If there’s one thing that can absolutely ruin any backpacking hunting trip it’s to spend a few wet and cold nights in a crappy tent that couldn’t handle the harsh weather the mountains of BC or any area for that matter can dish out. When my family was in the outfitting business we were spoiled with the luxury of having horses to pack the gear required for a 2 week hunt. Packing a 50 pound wall tent on your back isn’t really practical for a backpacking shelter so we need to find something that provides the same quality of shelter and a fraction of the size.
I first heard of Integral Designs MK series tents, when I had the luxury of sleeping in one last year on a sheep hunt into the Northern Rockies of BC. My partner had purchased the tent several years earlier for another sheep hunt he had been on. Integral Designs is a Canadian company based out of Calgary Alberta. They have been making expedition quality gear since 1986 and MK series tents have been used by several adventurers while climbing Mt. Everest if that can attest to the quality of these 4 season shelters. While their products don’t seem to be directly marketed to hunters, they can and will definitely stand up to our abuse.
While on my sheep hunt last year the Integral Designs MK III tent performed flawlessly, through heavy rains, wind and even snow. We stayed dry along with our gear which makes for a much more comfortable backpacking hunt. This real world experience was what lead me in their direction when I decided it was time to buy my own backpacking tent for this years upcoming Stone Sheep hunting trip.
At first I was disappointed to find out that while Integral Designs is actually located and manufacture their tents in Canada, they cannot sell the tents in Canada due to some legal, mumbo jumbo… I was told by an employee at an outdoor store in the states it’s because of the fire “proofness” of the material they use not meeting Canadian standards or whatever… Bottom line… don’t light fires in your tent and you should be okay 🙂
These tents aren’t cheap so if you’re looking for a backpacking tent in the under $500 category you may as well stop shopping Integral. The MK III set me back just over $700 CAD after shipping and exchange rates. After searching all of distributor sites for Integral I came to the conclusion that an outfit called C&C Outdoors out of the states was the cheapest price… I bought the tent January 2007 and they were having an inventory clearance. The tent with the vestibule was $670 which other places were selling the package for well over $700 USD some as high as $800. I see their price today is at $600 for the tent and $99 for the vestibule with an additional 5% discount. With the exchange rate close to par now would be a good time to buy one of these high quality tents if it’s what you’re looking for.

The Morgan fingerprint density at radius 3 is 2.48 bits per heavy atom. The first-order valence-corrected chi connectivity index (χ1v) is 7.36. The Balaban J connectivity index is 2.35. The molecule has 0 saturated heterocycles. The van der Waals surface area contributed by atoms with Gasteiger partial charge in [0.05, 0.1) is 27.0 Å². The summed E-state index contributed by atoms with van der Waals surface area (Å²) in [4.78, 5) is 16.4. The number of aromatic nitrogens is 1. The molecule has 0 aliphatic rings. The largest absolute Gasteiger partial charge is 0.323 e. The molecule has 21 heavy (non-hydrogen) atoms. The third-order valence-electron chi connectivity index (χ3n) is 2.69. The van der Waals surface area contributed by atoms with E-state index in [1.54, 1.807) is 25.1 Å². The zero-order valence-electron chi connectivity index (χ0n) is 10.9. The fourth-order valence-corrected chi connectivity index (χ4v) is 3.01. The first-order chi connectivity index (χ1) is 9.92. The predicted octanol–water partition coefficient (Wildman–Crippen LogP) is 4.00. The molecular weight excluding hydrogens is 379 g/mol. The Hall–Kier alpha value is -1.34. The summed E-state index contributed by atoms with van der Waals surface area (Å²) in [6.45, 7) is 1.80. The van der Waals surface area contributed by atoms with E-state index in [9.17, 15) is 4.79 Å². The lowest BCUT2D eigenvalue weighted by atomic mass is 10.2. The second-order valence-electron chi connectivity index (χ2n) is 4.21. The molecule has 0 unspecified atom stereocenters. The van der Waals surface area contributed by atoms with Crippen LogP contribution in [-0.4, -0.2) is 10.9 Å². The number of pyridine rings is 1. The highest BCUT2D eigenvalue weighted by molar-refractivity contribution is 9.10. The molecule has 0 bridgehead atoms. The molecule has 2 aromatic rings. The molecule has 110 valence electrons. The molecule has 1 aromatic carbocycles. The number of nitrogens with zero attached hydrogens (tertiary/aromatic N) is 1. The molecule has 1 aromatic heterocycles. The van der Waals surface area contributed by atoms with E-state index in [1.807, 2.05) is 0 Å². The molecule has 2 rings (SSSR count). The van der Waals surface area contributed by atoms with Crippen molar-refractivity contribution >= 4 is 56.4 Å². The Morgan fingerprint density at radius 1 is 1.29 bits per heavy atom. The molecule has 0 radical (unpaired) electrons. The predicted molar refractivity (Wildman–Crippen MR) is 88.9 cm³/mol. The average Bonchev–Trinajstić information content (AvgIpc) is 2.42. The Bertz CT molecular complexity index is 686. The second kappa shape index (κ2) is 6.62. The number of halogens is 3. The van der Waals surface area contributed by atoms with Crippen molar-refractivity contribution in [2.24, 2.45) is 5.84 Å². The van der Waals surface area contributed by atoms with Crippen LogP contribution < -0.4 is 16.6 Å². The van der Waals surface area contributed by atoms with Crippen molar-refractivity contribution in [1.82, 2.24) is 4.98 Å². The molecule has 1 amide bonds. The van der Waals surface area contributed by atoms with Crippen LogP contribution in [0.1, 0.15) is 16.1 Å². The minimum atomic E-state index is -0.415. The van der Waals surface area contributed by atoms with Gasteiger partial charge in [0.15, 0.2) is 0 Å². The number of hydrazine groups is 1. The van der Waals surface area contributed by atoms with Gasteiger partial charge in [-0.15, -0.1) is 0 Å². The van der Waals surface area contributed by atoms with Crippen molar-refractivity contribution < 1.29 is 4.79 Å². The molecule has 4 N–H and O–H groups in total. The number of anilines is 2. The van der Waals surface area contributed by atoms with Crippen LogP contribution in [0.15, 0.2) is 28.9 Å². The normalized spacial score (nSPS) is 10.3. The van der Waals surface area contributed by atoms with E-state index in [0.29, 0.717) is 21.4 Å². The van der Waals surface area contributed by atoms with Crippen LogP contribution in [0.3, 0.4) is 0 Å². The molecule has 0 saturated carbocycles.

When I ordered my tent, I received a phone call a few days later that they didn’t have my color (Olive) in stock and they would have to order more from the Integral Designs factory in Calgary. There was no additional cost to me, and I got a tent straight out the factory door. There was a bit of a delay as I had to wait for the tent to be shipped from Calgary to their warehouse in Tennessee and then back to Canada (again for silly legal reasons). When the tent finally arrived I dove right into the box… Since I had already stayed in one of these tents I somewhat knew what to be expecting. What I wasn’t expecting was no duty or taxes due upon the tents arrival… Not sure what happened there but I didn’t ask any questions!
The tent was rolled up into a durable, lightweight stuff sack with all of the poles and lightweight aluminum pegs neatly tucked inside. The vestibule was rolled into it’s own separate little stuff sack along with it’s one pole. Also included with the tent was an instruction booklet that explains the tent, and all of it’s features very clearly. There was a tube of Sil-Net seam sealer to finish sealing off some of the seams on the tent that are taped at the factory but they recommend using some sealant as a preventative measure.